.. were present to greet the ani- mals as they left the sea. These animals were arthropods: scorpions, spiders, and bugs. Arthropods still outnumber all other species of land animal life except the microscopic. Of concern to us at this time is the evolution 370 million years ago of rhipidistan, the first lungfish, which were the direct ancestors of all higher forms of life: amphibians, reptiles, birds, and mammals.
These early lungfish lived in the coastal bogs and estuaries, occa- sionally venturing onto land for brief periods. On the Land By 345 million years ago, rhipidistan had evolved into eogyrinus, the first amphibian and a true land animal. The vertebrates had invaded the land. Amphibians were still tied to the water, however. Their eggs had no shells, and had to be laid underwater.
The young were (and still are) born with gills, which they lost as they reached adulthood. About 290 million years ago, a creature called eosuchian learned the trick of enclosing its eggs in a calcium shell: the first reptile had evolved. Unlike amphibians, young reptiles did not have gills and did not require standing water. They soon developed scales to preserve body moisture as well. The Paleozoic era came to an abrupt end some 230 million years ago. Most of the marine invertebrates, fish, amphibians, early reptiles, and everything else vanished.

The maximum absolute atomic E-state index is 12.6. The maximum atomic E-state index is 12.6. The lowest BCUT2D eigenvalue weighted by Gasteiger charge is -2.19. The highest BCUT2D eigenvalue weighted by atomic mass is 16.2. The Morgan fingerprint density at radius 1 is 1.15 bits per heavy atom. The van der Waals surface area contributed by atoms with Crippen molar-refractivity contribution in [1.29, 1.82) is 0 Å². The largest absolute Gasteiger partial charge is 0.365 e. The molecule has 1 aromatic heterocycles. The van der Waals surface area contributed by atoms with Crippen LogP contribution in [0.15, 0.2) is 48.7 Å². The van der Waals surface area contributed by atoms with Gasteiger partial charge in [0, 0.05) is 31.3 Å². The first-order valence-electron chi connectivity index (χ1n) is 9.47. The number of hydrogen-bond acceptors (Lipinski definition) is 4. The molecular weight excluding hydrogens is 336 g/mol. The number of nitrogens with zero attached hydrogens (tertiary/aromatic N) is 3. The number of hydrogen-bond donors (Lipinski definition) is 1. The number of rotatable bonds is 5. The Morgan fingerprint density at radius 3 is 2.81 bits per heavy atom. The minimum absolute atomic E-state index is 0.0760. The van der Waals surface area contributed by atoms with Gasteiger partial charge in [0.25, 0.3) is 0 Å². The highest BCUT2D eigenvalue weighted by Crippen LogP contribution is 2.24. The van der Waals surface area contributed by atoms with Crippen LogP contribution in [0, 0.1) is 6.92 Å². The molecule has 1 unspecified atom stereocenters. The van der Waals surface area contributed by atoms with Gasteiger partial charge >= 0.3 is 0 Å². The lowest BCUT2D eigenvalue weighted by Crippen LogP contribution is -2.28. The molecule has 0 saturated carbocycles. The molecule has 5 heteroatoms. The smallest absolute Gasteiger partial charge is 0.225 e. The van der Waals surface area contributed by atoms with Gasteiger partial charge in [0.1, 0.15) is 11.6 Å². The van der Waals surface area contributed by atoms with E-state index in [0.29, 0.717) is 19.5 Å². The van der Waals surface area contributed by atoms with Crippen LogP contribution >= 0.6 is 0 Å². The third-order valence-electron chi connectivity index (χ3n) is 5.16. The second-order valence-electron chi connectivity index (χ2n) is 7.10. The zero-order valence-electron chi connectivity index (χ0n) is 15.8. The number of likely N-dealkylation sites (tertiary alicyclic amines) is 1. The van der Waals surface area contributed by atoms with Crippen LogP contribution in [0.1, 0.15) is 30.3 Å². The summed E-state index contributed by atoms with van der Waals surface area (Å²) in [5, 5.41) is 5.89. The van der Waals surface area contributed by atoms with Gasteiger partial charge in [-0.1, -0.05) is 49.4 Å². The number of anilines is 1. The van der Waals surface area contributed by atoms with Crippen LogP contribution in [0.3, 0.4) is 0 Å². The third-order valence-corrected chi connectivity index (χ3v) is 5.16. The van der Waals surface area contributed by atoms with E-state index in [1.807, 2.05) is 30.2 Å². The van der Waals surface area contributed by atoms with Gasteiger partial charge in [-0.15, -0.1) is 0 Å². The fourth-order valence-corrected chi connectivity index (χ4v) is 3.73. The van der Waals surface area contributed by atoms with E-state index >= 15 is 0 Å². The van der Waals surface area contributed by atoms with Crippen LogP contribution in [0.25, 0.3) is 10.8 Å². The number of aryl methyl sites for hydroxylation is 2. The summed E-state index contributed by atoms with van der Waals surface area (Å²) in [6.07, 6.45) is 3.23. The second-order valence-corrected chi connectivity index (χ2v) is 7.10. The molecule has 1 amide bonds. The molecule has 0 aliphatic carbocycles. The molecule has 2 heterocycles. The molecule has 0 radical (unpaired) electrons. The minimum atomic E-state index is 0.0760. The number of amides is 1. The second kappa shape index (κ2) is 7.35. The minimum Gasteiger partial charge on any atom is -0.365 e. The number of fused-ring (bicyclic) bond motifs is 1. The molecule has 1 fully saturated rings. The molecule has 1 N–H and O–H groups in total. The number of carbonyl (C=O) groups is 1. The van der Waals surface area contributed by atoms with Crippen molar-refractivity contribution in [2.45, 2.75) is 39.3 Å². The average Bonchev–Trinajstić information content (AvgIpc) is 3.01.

The first Great Dying had occurred. Great Dyings The history of the Earth is punctuated with many Dyings and two (maybe three) Great Dyings. In a Dying, vast numbers of species vanish suddenly (geologically speaking) over a wide area. In a Great Dying, this area is world wide. Such an occurrence leaves uncounted ecologi- cal niches empty: those species that do survive the Dying are then presented with an opportunity to undergo rapid radial evolution, a phenomenon wherein each surviving species quickly evolves to fill as many ecological niches as possible.
The reasons behind the Dyings are not clearly understood. Possibili- ties include asteroid impact, climatological change, volcanic activi- ty, and disease. Whatever the causes, their occurrence is clearly established. Two (three) Great Dyings occurred in Earth’s history. The Permian Great Dying, 230 million years ago, terminated the Permian period and the Paleozoic era. The Cretacious Great Dying, 65 million years ago, terminated the Cretacious period and the Mesozoic era, and brought about the demise of the dinosaurs.
Both these Great Dyings are gener- ally believed to be the result of asteroid impact, though other expla- nations are possible. The argumentative Quaternary Great Dying is currently underway, and promises to destroy the greatest number of species of any Great Dying. Its cause is man. Reptiles The Mesozoic era had begun. The surviving eosucians evolved into the anapsids.